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In a case that appears connected to some high-profile prosecution, the Utah Supreme Court on Thursday pondered whether the state's grand jury system violates the Utah Constitution.
Justices asked whether a panel of judges that refused to convene a grand jury last year for the Salt Lake County district attorney were acting as the judicial or executive branch. If it was the latter, does that violate the "Distribution of Powers" clause of the state constitution?
"If [the panel] isn't a court," Associate Justice Thomas Lee asked, "then what kind of body is it, and is it a constitutional one?"
The justices will issue a ruling at a later date. Much about the Utah Supreme Court case remains a mystery.
The public briefings say the case originated in October 2013, when Salt Lake County District Attorney Sim Gill asked a panel of state judges to convene a grand jury to consider whether to indict one or more people, whose identities have not been disclosed.
City Weekly reported in January that Gill's office sought a grand jury to consider whether criminal charges could be filed against West Valley City police officers Kevin Salmon and Shaun Cowley,who shot and killed 21-year-old Danielle Willard on Nov. 2, 2012, as the officers were investigating what they thought was a drug deal.
But the public briefings and the discussion before the Utah Supreme Court on Thursday referred to "public officials" and that Gill's office gave "political reasons" for why a grand jury was needed as an alternative to Gill charging the suspects directly.
That suggests Gill could have wanted the grand jury to consider indictments against former Utah Attorney Generals Mark Shurtleff and John Swallow.
Since the Utah Supreme Court case began in January, Gill opted to charge Cowley with second-degree felony manslaughter in connection with Willard's death. Gill decided not to file charges against Salmon.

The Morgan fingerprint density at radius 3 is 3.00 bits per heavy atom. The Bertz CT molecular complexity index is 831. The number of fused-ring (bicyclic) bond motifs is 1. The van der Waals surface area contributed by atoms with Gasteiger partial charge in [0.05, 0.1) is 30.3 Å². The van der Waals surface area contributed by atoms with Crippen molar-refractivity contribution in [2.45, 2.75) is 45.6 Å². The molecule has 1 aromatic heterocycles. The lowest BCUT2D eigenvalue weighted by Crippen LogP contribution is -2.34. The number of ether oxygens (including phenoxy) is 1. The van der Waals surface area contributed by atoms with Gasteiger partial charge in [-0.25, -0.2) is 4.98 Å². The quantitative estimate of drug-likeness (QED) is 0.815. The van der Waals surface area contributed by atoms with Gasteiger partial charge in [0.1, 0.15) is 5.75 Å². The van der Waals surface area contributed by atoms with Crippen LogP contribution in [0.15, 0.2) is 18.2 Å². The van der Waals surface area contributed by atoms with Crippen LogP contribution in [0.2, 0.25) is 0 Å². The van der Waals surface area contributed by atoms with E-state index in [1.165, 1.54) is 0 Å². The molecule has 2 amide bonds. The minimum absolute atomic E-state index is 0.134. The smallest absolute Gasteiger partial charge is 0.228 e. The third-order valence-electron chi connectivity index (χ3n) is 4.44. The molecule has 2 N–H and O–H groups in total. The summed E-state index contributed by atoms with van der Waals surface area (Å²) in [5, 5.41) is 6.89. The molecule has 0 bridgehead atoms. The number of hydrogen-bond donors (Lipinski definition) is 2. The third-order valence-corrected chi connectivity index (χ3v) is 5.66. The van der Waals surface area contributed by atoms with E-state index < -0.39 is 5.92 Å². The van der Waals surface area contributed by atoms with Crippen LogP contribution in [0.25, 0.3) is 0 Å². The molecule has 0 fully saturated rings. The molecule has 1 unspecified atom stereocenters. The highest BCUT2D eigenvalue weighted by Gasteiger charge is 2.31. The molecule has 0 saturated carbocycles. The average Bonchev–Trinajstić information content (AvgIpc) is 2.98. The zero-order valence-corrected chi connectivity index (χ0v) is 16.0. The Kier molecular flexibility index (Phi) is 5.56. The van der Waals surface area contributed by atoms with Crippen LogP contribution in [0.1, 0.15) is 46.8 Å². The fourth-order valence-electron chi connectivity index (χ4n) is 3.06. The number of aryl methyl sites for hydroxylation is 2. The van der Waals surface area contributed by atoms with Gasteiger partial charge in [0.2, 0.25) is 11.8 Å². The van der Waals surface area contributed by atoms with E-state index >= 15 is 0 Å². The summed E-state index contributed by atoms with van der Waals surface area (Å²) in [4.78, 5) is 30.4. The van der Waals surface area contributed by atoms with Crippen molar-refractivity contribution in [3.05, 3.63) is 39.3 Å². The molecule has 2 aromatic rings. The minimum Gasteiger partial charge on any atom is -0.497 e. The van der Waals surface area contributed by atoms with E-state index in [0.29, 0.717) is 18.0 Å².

In July, Gill, a Democrat, and Davis County Attorney Troy Rawlings, a Republican, charged Shurtleff and Swallow, both Republicans, with a combined 23 counts alleging they received or solicited bribes and gifts, tampered with evidence, obstructed justice and participated in a pattern of unlawful conduct. All but two of the charges are felonies.
Grand jury proceedings are not public record in Utah, so the identities of the grand jury targets and many briefings in the Utah Supreme Court case have been filed under seal.
The case has the district attorney petitioning the justices to overturn the panel of judges who denied the grand jury. Lawyers representing the state's judicial branch have responded on behalf of the panel.
Alison Adams-Perlac, a lawyer for the Utah Administrative Office of the Courts, argued that the panel was within its authority to reject the request for a grand jury because the prosecutor did not show "good cause." Adams-Perlac also pointed out that the Legislature did not create an appeal system to review the panel's decisions.
The justices lamented that state statutes do not define what constitutes "good cause" to convene a grand jury or under what circumstances a grand juryshould be convened to"maintain confidence in the justice system" another criteria to assemble a grand jury.
"Does the prosecutor have to go hire a social scientist to conduct a research poll?" Associate Justice Jill Parrish asked.
Adams-Perlac responded she didn't know what a prosecutor had to show to satisfy the requirements, but said the district attorney's office didn't satisfy them this time.
"Simply providing political reasons," she said, "is not sufficientreason under the statute."
Deputy Salt Lake County District Attorney T.J. Tsakalos told the justices that the panel acts as judges and that the Utah Supreme Court has the authority to overturn its decision under its power to issue what are called "extraordinary writs."
"We had judges, and I think they went astray," Tsakalos said, "and I think you have an opportunity to correct this."
After Thursday's arguments, Tsakalos said attorneys for the judiciary filed a motion claiming the Utah Supreme Court case was moot. The court rejected that motion, Tsakalos said.